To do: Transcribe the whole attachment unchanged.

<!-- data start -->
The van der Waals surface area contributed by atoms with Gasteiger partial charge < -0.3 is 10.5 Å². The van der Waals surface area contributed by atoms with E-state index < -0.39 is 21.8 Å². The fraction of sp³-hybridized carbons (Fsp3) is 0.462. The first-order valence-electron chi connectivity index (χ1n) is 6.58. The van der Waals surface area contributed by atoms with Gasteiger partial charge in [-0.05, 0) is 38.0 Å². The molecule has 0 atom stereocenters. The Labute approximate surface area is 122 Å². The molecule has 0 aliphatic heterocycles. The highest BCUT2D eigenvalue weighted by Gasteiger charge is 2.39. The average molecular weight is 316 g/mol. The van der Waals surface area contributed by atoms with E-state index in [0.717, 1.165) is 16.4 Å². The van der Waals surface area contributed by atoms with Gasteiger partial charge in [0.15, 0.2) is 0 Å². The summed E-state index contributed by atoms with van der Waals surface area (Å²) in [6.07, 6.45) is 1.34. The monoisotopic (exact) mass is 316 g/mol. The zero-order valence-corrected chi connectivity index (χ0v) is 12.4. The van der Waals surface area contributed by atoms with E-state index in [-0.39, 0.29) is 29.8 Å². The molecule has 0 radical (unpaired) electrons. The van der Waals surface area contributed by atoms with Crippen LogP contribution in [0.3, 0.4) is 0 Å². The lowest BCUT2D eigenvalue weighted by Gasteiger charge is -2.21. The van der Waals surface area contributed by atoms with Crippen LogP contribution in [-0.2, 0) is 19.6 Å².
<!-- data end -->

The van der Waals surface area contributed by atoms with Gasteiger partial charge < -0.3 is 10.5 Å². The van der Waals surface area contributed by atoms with E-state index < -0.39 is 21.8 Å². The fraction of sp³-hybridized carbons (Fsp3) is 0.462. The first-order valence-electron chi connectivity index (χ1n) is 6.58. The van der Waals surface area contributed by atoms with Gasteiger partial charge in [-0.05, 0) is 38.0 Å². The molecule has 0 atom stereocenters. The Labute approximate surface area is 122 Å². The molecule has 0 aliphatic heterocycles. The highest BCUT2D eigenvalue weighted by Gasteiger charge is 2.39. The average molecular weight is 316 g/mol. The van der Waals surface area contributed by atoms with E-state index in [0.717, 1.165) is 16.4 Å². The van der Waals surface area contributed by atoms with Gasteiger partial charge in [0.15, 0.2) is 0 Å². The summed E-state index contributed by atoms with van der Waals surface area (Å²) in [6.07, 6.45) is 1.34. The monoisotopic (exact) mass is 316 g/mol. The zero-order valence-corrected chi connectivity index (χ0v) is 12.4. The van der Waals surface area contributed by atoms with E-state index in [-0.39, 0.29) is 29.8 Å². The molecule has 0 radical (unpaired) electrons. The van der Waals surface area contributed by atoms with Crippen LogP contribution in [0.3, 0.4) is 0 Å². The lowest BCUT2D eigenvalue weighted by Gasteiger charge is -2.21. The van der Waals surface area contributed by atoms with Crippen LogP contribution in [-0.2, 0) is 19.6 Å².